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Remembering the Simplicity of the Season

Sometimes going back to the basics can create meaningful holiday memories.

Halloween is just around the corner, and my kids have already planned out expensive and ornate costumes only available online or in specialty stores. Tickets are on sale for elaborate theme park Halloween events with all the bells and whistles and price tag, too.

What happened to good old hay rides, neighborhood haunted houses and parties, and homemade costumes? When I was younger, we greatly anticipated these simple activities in preparation for our night of trick-or-treating.

To those spoiled with changing seasons, a Florida fall may seem somewhat boring. It’s rare to witness changing colors of the leaves, but when we feel the first crispness in the air, moods begin to change. As a kid, the first hint of cooler weather meant just a few weeks until Halloween, which would set off the pace for the anxiously awaited holiday season. It was a simple time with simple family traditions, creating lifetime memories to pass down.

I remember all four of us kids piling up in my mom’s station wagon and going to the church pumpkin patch. We would spend an hour finding the perfect melon that would be worthy of the frightening grimace we sketched and carefully templated with pencil on the back of a brown paper grocery bag. As soon as the sun went down and the kitchen was cleaned up from dinner, my dad would lay down newspaper on the counter and pull out the largest carving knife we had.

In pajamas, we all sat on the other side of the counter leaning in on barstools eagerly awaiting the first cut into the pumpkin. Carefully chiseling around the crown, our father artfully pulled the stem to reveal a perfect pumpkin top. This meant it was time for us to all stick our hands in the guts of the pumpkin and pull out all the wet seeds and slimy pulp.

To a kid, this was awesome. In no time, we had orange sludge all over the counter while one of us carefully extracted the seeds into a bowl. The best part of the night was yet to come.

While my dad finished cleaning out the inside of the pumpkin with a deep spoon, hollowing it out until the inside was smooth and light peach, my mom was busy rinsing and drying all the white pumpkin seeds. Laying them out on a cookie sheet and sprinkling them with oil and tons of salt, our mouths would water smelling them toasting in the oven.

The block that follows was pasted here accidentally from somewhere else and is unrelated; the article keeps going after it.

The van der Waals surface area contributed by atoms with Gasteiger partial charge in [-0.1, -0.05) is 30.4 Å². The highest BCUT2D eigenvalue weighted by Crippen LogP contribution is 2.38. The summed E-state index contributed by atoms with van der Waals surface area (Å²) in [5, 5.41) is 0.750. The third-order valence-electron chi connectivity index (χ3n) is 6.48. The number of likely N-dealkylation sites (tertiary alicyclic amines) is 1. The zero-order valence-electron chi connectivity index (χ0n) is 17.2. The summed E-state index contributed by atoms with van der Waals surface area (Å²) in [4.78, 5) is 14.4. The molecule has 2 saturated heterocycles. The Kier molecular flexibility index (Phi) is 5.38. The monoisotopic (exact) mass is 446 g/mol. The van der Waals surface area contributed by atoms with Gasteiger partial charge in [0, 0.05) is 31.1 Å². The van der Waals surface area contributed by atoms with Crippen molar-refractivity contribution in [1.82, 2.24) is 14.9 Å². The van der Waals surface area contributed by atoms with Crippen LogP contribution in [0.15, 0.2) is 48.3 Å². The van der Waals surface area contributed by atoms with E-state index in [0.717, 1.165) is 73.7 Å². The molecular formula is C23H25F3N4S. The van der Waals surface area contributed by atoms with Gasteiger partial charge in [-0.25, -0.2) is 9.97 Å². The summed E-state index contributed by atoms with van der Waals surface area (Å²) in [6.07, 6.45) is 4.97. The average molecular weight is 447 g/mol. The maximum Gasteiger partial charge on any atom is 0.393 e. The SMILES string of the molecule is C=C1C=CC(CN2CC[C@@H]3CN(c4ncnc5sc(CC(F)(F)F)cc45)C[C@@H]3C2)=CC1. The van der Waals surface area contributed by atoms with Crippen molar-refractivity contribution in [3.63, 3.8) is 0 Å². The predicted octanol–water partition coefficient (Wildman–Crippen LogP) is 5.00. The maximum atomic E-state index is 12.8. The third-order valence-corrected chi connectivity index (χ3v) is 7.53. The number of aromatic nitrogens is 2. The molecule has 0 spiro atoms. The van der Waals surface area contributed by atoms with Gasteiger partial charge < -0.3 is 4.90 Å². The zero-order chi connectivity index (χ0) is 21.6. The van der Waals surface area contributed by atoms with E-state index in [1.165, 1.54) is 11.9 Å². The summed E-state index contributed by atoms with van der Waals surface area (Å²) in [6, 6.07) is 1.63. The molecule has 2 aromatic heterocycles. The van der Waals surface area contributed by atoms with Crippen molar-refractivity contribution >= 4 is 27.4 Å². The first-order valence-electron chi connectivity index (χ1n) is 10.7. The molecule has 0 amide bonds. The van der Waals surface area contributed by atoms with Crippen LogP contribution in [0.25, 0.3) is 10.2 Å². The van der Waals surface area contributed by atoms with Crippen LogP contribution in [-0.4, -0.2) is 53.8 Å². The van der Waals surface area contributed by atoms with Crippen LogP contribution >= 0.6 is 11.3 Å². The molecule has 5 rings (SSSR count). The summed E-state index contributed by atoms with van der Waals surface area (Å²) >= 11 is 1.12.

Planning for costumes was something that usually started weeks ahead. Sometimes we would buy accessories, but for the most part we made our own with materials we had around the house.

One year I was a holiday present, walking around with my arms stuck out of two holes in a gift-wrapped cardboard box. I didn’t account for it being cold that year, and it was a tight fit with a heavy coat on. I couldn’t even bend my arms. Another year I was a punk rock space baby sporting tights, a garbage bag dress with glow in the dark accents, fluorescent spray painted hair and a pacifier hanging around my neck (it was an '80s thing!). Our dad would chase us around the house in his creepy mask that smelled as musky as its age. 

Halloween night we would set out with our friends to hit up the neighboring blocks, collecting candy in pillowcases so heavy by the end of the night that we were dragging them on the floor. We would all simultaneously dump out the goods into a heaping pile of Smarties, Rolos, miniature candy bars, suckers and everything else sure to rot out our teeth and wind us up. After a quick inspection, we were cleared to dive in.

It was simple time back then, and we were easy to please. It seems like each year, holidays become more and more commercialized. I want to take this year down a notch with my kids and go back to some of these holiday basics and neighborhood celebrations. I’m hoping I can get buy-in from the kids to create at least semi-homemade costumes. “Your attire will no doubt be one of a kind,” I promised.  

I went into the garage and pulled out several fancy Halloween buckets for the kids to choose for trick-or-treating this year. We have acquired quite a collection. My son smiled at me and said, “Nah, I want to use the biggest pillowcase we have this year.”

Find costume ideas, pumpkin patch information and more in our Halloween guide.

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